Saturday, January 21, 2012

I am starting to condense all of my blog posts onto this one so bear with me. The following is my single blog post while i was in Ghana last year. Since I was in a village, there was seldom access to the internet and to be honest, I got lazy.

Original Post: April 28th, 2011
Hello All! So I’ve been put to shame by my friend David’s blog (check it out: into writing about my experiences so far in Ghana. Being the most horrible journalist I can be, and essentially disregarding the expensive three years of training at Northeastern’s finest Journalism department, I forgot to pack a notebook and it seems impossible to find one given my bush residential circumstances. Oh yeah, in case you didn’t know, I live in a small town named Kasoa, almost directly between the capital Accra and the second largest city Cape Coast. But its safe to say, I am in the bush, not literally…literally and figuratively. (Haha) However, it has been the most unique and eye-opening experience of my travels thus far. Echoing my friend Dave’s sentiments, living and working abroad is an entirely different creature than studying abroad. Firstly, I’ve never lived in a pink house while studying abroad.

Yea, my house is bright, and we have a dog named Grace who is the cutest. I wake up around 6am every morning to bathe the children and get them prepared for school. In the afternoon, I look after the little ones (under 9 years old) and in the evening, I bathe them again and serve dinner. This work, although it is simple, has had the biggest impact on my outlook on life, especially my family. I have reconsidered many things I thought to be decided about my future. I guess its all apart of growing up, and growing abroad.

My weekly schedule keeps my very busy and naturally leaves me very tired. From Monday through Friday, I read, and sleep during the evening with some small exceptions like our parties at the local petrol station. (don’t ask) Life is pretty simple here but I thoroughly enjoy every moment of it. However, the weekends are absent from routine and simplicity. Here, no matter where it is (Kokrobite, Cape Coast, Accra) is where the magic happens. I meet people from all over, and get to experience the wonderfulness of Ghana. Kokrobite (Coco Beach) was one of my first destinations. A small beach town oasis of sorts, it has proved itself to be an obroni’s (foreigner’s) paradise. Its about 40 minutes away from our small town and is a guaranteed good time. Its a watering hole of sorts for the volunteer and recent expat community. Friday is cultural night and Saturday is , you’ve guessed it..... reggae night. Needless to say, in the last 3 months I’ve grown tired of any and all things Bob Marley.

When the charm of Kokrobite wears off, and I need a break from the repetitive crowd at Big Milly’s, I head to Cape Coast. The Cape is about 2 and a half hours away, depending on how heavy your tro-tro driver’s foot is. It is a city with a small town feel, which really reminds me of Boston. It lacks the hustle and bustle of Accra while offering posh bars and lounges as well as local drinking spots. And of course there’s the beach. Though for me, the beach is neither here no there. The waves are too rough on this part of the coast to swim safely, especially if your not Nemo. Unlike the clown fish, I won’t be found if I was carried far from shore.The Cape offers other attractions, more fitting for a journalist though. Slave castles. They were my first stop when I got a chance to visit. A two minute walk from my hotel was one of the most visited, and few slave castles that is open to the public. On the outside, the fortress looks run down and poorly restored. Once white stone walls are now a washed up grey. It almost looks as sad on the outside, as it should look. And this is no Hollywood production sad, this is real. Years of human suffering, injustice, torture and death occurred behind these walls. Visiting Cape Coast castle has been one of the most unforgettable and emotional moments of my life. My soul has never been moved the way it was while standing inside the castle. About 20 km away it another slave castle at Elmina. Although it has a similar history to the one at Cape Coast, there are important differences. Both are worth a visit.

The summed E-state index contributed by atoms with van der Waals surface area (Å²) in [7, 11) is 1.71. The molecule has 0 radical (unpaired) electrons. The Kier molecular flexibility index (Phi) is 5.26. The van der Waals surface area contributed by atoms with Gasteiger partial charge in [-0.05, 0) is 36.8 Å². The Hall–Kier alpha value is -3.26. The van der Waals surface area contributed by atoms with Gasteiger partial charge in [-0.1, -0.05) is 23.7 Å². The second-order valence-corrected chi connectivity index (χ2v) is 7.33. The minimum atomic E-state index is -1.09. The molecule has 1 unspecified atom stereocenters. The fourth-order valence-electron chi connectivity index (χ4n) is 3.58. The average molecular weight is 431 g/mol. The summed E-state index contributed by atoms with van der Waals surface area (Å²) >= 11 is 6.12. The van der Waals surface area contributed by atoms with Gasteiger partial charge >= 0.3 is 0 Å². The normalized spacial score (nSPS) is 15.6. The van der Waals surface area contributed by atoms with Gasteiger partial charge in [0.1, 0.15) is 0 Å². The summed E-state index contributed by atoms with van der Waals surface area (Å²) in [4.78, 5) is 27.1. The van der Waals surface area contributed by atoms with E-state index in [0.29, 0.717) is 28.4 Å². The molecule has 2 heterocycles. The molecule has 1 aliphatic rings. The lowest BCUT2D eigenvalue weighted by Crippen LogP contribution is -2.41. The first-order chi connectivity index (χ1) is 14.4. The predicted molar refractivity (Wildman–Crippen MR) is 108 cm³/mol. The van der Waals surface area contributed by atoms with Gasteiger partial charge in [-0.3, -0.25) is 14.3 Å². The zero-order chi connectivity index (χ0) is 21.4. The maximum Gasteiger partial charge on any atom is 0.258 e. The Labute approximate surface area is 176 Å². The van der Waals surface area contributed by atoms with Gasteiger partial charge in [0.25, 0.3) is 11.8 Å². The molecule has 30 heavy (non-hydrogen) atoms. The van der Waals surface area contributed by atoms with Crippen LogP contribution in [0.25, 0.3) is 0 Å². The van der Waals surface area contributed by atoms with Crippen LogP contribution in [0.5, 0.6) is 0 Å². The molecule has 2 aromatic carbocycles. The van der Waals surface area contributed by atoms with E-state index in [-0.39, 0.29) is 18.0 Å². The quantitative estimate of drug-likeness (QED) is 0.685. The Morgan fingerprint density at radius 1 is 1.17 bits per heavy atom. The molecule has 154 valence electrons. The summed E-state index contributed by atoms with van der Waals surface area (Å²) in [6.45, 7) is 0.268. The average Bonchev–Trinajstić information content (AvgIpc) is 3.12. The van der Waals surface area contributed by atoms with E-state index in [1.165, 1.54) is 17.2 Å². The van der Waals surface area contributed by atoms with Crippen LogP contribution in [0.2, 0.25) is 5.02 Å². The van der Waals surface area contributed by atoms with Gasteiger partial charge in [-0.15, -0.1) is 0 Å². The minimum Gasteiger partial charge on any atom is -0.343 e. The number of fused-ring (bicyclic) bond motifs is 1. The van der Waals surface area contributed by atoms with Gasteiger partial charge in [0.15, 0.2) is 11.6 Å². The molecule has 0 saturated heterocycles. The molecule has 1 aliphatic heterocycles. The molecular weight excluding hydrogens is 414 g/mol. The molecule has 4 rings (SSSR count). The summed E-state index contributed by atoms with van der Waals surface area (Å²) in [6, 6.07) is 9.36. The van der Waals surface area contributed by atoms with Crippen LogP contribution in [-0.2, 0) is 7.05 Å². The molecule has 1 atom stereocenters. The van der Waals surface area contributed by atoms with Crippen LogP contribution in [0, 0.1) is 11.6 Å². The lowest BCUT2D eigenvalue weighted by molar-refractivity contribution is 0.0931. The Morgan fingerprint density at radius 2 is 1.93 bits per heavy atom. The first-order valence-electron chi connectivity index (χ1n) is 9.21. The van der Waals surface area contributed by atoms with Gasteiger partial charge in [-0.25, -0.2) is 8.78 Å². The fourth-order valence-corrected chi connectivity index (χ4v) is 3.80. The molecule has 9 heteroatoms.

Ohh Accra, the beloved capital city. I have a love-hate relationship with Accra. Traveling there by tro-tro/car/bus/foot/mule is a nightmare, but once there, it is pretty easy to navigate. Since I seldom spend time in the capital, any weekend in Accra is a luxury, and I spend money as such. Taxis comfortably replace tro-tros, dinner is served in restaurants with tables and eaten with cutlery instead of wooden benches and fingers. Most importantly, it is the premier place to party and Osu is where most of the action happens. From the posh night clubs, Bella Roma, to the jumping drinking spots, The Container, Accra is the pub crawler’s and party hopper’s haven. It’s the best of both worlds. Also on the coast, it offers a beach and amazing luxury hotels to lounge in(and not spend the money to stay) My favorite so far is Labadi Beach Resort. It has the perfect “hangover breakfast” Served buffet style, it captivates stomachs that have forgotten the comfort foods of home, and its main attraction: REAL CHEESE! Not the Laughing Cow stuff they try to spread on anything and call it “cheese” This is the real deal, cheddar, Gouda, Swiss, mozzarella….you get the point.

Until next time,

“Obruni Bye Bye!” (Kids in the street say this to us)

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